Two storylines, one Super Bowl, and Atlanta’s biggest elephant.
It was April 28th, 1967.
World heavyweight boxing champion, Muhammad Ali refused to be drafted by the U.S. Army.
Ali’s philosophy was simple: “No Viet Cong ever called me nigger”. Why fight for the cause of those that labeled him that daily?
He was brave enough to do the unpopular thing and verbalized it with incredulity that shocked the status quo.
His association with Nation of Islam founder Elijah Muhammad and speaker Malcolm X already made the country timorous. Ali promoter, Bob Arum discussed the time period with Newsday.
“He was reviled by upwards of 90 percent of the people in this country.”
“You cannot believe the hate that was thrown our way because of Muhammad’s positions.”
Arum promoted 7 Ali fights within a year before the scheduled bout against Zora Folley at Madison Square Garden. Ali knocked Folley out in seven rounds and the U.S. government knocked him out of the competition.
Banned from boxing, his case went all the way to the Supreme Court.
Eventually, they ruled 8-0 in his favor.
Ali’s comeback fight was in Atlanta at the Municipal Auditorium against Jerry Quarry winning via third round TKO.
1996 Atlanta Olympic Games
What if I told you that Muhammad Ali almost didn’t light the Atlanta Olympic torch in 1996?
Although Ali was a boxing gold medalist in the 1960 Games in Rome, he almost didn’t receive that honor.
Former NBC executive, Dick Ebersol, told Sports Business Journal that there was pressure from Billy Payne, the head of Atlanta’s Olympic organizing committee, to go with Evander Holyfield instead.
To Ebersol, Ali was a conscientious objector but to Payne, Ali conjured “draft dodger” memories the old South might not want to forget.
“But he wasn’t a draft dodger,” Ebersol told The Washington Post. “He was willing to go through the legal process. He was found guilty and he was on his way to prison, but the federal court of appeals in the state of New York threw it out and the Supreme Court refused to intervene three years later. He lost three big money earning years. But he didn’t run away from the country. He didn’t go to Canada. He was willing to stand on his principles.”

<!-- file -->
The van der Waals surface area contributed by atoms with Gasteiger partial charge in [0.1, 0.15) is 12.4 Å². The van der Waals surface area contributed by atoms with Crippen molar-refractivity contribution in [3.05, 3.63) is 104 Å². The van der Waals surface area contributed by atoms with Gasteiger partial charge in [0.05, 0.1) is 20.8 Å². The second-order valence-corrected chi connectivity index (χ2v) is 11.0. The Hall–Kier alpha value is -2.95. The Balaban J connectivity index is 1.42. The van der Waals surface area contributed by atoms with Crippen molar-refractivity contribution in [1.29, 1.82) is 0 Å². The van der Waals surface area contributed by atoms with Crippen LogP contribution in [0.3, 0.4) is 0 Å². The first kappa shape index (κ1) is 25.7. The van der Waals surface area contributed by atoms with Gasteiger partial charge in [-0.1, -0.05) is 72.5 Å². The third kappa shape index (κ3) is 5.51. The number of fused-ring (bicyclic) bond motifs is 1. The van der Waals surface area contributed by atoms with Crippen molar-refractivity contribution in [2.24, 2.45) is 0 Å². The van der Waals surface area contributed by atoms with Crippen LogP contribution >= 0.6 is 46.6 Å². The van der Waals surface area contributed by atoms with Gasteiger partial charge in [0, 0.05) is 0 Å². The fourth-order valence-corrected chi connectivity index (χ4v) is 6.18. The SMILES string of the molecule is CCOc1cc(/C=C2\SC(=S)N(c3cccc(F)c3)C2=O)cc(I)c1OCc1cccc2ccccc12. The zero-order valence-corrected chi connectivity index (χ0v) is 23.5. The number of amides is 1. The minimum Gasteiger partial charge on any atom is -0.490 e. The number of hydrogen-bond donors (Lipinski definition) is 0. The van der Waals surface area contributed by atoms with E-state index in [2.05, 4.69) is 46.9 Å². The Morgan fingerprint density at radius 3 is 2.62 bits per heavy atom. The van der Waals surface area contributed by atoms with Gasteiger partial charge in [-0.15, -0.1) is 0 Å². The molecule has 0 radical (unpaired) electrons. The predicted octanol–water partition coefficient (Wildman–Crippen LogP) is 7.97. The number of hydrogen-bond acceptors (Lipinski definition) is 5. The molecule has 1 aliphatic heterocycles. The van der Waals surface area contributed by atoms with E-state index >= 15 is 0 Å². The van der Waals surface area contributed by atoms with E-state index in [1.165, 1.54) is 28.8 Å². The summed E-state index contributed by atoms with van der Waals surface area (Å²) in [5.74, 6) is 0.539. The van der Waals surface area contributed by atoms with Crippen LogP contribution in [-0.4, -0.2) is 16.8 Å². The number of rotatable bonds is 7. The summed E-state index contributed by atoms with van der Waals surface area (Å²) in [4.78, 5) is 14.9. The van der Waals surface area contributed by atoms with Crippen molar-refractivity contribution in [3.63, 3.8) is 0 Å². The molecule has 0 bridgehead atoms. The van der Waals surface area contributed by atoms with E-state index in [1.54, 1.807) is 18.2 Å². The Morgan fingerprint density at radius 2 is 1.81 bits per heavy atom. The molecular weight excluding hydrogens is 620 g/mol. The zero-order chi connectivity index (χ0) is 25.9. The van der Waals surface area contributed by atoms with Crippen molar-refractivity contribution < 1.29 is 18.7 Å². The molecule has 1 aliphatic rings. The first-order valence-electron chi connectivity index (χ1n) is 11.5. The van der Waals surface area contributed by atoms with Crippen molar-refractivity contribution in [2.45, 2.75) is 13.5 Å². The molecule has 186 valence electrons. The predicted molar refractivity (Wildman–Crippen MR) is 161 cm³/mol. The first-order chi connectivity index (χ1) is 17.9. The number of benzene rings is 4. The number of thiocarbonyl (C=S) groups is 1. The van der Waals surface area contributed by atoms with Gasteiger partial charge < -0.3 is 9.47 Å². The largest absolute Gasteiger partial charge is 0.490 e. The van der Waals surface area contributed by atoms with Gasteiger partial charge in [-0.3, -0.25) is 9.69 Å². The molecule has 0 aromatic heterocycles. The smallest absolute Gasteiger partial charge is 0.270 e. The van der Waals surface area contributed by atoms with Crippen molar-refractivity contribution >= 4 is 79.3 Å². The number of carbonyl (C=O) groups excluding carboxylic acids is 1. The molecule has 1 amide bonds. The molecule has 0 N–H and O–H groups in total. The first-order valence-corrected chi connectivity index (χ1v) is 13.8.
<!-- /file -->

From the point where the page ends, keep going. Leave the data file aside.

The Kaepernick Shroud Over The “A”
Why hasn’t quarterback Colin Kaepernick signed to a team since opting out of his contract with the 49ers in March 2017?
“I think if a team decides that Colin Kaepernick or any other player can help their team win, that’s what they’ll do,” said NFL Commissoner Roger Goodell during a press conference this week in Atlanta. “They want to win and they make those decisions individually in the best interest of their club.”
“Our clubs are the ones that make the decisions of players they want on their roster.”
Kaepernick stands on his principles. Like Ali, the ability to withstand the ire of the American public for showing them the racist reflection of inequality is not for the faint of heart.
However, as Ali showed with his comeback and eventual status as a global icon, principles build legacies; not just trophies and titles.
Ali’s comeback and Olympic torch lighting in the capital of the South fused a legacy of service for others. However controversial, Kaepernick, like Ali will be the albatross hanging over Super Bowl LIII’s neck like the Atlanta Olympic shadow cast by “The Greatest”.
An overture to Kaepernick to host a panel on diversity would have been a good start. An actual meeting with Roger Goodell to have a true face-to-face to understand what he thinks can help the NFL would be even better.
The ghosts of sporting past can and will dictate the life of sport’s future and Ali is the perfect example. The man who was once a martyr became an icon while alive. Kaepernick, for however long he is not athletically active as a professional, is on a collision course towards the same future.
We can only hope it won’t take 20 years and another Olympic torch to prove that fact.